Read More Show Less

Product Details

Meet the Author

MARILYN KERN-FOXWORTH is Associate Professor in the Department of Journalism at Texas A&M University.

Read More Show Less

Table of Contents

1 Slave Advertisements: A Mirror to the "Peculiar Institution" 1
2 Memories of the Way We Were: Blacks in Early Print and Electronic Advertising 29
3 Myths, Lies, and Stereotypes: Black Advertising Symbols, Characters, and Models 43
4 Aunt Jemima: The Most Battered Woman in America Rises to the Top 61
5 Invisible Consumers: Gaining Equal Representation for Blacks in Advertising 115
6 Separate and Definitely Not Equal: Frequency of Blacks in Advertising 131
7 Blacks in Advertising: Critics Give Two Thumbs Up 149
8 Epilogue: Colorizing Advertising: A 21st-Century Challenge 167
Appendix: African-American Museums and Resource Centers 175
Selected Bibliography 183
Index 191
Read More Show Less

Customer Reviews

Be the first to write a review
( 0 )
Rating Distribution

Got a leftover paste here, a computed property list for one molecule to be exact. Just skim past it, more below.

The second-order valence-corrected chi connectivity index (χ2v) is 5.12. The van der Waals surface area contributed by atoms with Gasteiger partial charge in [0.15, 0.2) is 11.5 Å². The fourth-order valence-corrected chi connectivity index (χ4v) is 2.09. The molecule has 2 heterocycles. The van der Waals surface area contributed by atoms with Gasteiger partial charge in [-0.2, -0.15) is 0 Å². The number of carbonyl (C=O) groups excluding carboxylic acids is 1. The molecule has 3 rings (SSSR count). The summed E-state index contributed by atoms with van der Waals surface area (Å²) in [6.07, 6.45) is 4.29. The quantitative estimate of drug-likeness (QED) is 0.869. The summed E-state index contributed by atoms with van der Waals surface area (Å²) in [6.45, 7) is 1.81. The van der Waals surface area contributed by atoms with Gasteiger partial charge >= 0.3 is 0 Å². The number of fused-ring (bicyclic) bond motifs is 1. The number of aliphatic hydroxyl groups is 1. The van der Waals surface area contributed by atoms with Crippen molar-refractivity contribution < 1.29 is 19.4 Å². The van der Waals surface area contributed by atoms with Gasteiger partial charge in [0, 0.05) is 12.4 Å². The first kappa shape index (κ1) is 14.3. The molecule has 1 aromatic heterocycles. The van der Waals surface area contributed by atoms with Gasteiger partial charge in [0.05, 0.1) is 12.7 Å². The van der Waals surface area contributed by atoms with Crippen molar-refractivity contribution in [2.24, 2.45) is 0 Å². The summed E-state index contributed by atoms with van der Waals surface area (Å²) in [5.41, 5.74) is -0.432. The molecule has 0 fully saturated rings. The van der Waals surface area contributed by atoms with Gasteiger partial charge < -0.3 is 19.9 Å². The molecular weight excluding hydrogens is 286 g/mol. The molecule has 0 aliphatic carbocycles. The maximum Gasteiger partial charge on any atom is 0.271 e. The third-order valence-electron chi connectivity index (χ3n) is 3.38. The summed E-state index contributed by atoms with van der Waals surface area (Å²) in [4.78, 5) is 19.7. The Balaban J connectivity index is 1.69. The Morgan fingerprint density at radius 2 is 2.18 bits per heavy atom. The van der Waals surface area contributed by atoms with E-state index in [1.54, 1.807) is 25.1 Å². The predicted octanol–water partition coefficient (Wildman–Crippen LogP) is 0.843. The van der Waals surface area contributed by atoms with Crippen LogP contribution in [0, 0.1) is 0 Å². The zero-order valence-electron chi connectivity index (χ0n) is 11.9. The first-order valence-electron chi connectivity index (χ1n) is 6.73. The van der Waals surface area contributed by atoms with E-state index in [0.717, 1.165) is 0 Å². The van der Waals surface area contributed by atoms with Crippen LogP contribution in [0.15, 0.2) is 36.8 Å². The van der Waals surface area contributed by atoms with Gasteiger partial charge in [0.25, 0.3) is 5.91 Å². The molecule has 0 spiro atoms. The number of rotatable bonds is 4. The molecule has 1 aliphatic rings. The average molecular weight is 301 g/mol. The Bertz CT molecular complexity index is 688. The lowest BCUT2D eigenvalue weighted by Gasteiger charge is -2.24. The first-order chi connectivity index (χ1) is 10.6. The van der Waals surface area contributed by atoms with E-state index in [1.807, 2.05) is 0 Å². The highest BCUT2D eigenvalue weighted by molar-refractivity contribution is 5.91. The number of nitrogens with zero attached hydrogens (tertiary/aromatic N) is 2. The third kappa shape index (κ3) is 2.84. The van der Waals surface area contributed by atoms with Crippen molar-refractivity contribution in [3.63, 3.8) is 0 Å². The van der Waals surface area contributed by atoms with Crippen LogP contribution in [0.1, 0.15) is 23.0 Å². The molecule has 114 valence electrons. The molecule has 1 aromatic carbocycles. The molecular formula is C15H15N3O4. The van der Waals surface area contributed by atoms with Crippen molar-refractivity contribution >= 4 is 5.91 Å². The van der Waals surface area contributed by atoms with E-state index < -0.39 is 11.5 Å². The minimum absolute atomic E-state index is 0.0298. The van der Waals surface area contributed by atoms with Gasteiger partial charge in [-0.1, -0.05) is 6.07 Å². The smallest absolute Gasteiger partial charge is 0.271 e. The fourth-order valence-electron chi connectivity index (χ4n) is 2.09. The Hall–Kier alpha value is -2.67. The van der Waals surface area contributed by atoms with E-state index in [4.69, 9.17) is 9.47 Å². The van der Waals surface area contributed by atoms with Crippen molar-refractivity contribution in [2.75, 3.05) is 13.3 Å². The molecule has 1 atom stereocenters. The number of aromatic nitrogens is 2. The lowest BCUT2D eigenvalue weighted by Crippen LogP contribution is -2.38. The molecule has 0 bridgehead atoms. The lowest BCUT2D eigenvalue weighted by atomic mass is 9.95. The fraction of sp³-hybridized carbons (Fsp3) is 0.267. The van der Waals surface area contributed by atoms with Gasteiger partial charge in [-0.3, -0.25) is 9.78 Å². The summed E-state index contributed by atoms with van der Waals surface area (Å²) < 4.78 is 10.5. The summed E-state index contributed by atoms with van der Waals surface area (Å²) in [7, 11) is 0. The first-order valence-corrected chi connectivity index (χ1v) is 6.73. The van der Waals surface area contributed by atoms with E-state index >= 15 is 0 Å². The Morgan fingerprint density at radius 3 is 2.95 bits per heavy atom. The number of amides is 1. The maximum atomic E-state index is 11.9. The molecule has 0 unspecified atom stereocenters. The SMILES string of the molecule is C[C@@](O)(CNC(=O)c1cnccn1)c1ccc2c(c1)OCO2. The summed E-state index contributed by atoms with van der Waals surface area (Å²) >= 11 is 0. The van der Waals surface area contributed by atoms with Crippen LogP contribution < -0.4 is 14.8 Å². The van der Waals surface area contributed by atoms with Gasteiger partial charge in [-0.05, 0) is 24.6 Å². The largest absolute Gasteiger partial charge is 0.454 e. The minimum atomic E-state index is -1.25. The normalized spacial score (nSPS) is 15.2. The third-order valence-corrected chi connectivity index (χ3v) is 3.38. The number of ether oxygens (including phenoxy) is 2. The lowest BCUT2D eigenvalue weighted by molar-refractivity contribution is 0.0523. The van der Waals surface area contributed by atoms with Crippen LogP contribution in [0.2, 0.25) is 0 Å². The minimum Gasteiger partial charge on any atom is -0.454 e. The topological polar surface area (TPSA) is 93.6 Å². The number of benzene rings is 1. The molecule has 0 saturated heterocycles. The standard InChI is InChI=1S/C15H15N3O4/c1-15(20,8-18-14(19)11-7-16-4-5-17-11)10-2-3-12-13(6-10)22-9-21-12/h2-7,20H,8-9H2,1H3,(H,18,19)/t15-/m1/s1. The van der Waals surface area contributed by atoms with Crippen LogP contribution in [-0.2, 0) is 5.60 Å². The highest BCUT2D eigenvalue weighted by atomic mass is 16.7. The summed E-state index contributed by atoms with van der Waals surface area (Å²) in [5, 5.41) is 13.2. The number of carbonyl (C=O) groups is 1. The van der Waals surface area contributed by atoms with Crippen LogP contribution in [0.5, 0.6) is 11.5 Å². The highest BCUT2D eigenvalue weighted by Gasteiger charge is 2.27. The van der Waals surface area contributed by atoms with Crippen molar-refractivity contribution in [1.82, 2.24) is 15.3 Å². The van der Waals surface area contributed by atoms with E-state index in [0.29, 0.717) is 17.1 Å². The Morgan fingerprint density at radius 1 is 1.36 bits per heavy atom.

5 Star


4 Star


3 Star


2 Star


1 Star


Your Rating:

Your Name: Create a Pen Name or

Barnes & Review Rules

Our reader reviews allow you to share your comments on titles you liked, or didn't, with others. By submitting an online review, you are representing to Barnes & that all information contained in your review is original and accurate in all respects, and that the submission of such content by you and the posting of such content by Barnes & does not and will not violate the rights of any third party. Please follow the rules below to help ensure that your review can be posted.

Reviews by Our Customers Under the Age of 13

We highly value and respect everyone's opinion concerning the titles we offer. However, we cannot allow persons under the age of 13 to have accounts at or to post customer reviews. Please see our Terms of Use for more details.

What to exclude from your review:

Please do not write about reviews, commentary, or information posted on the product page. If you see any errors in the information on the product page, please send us an email.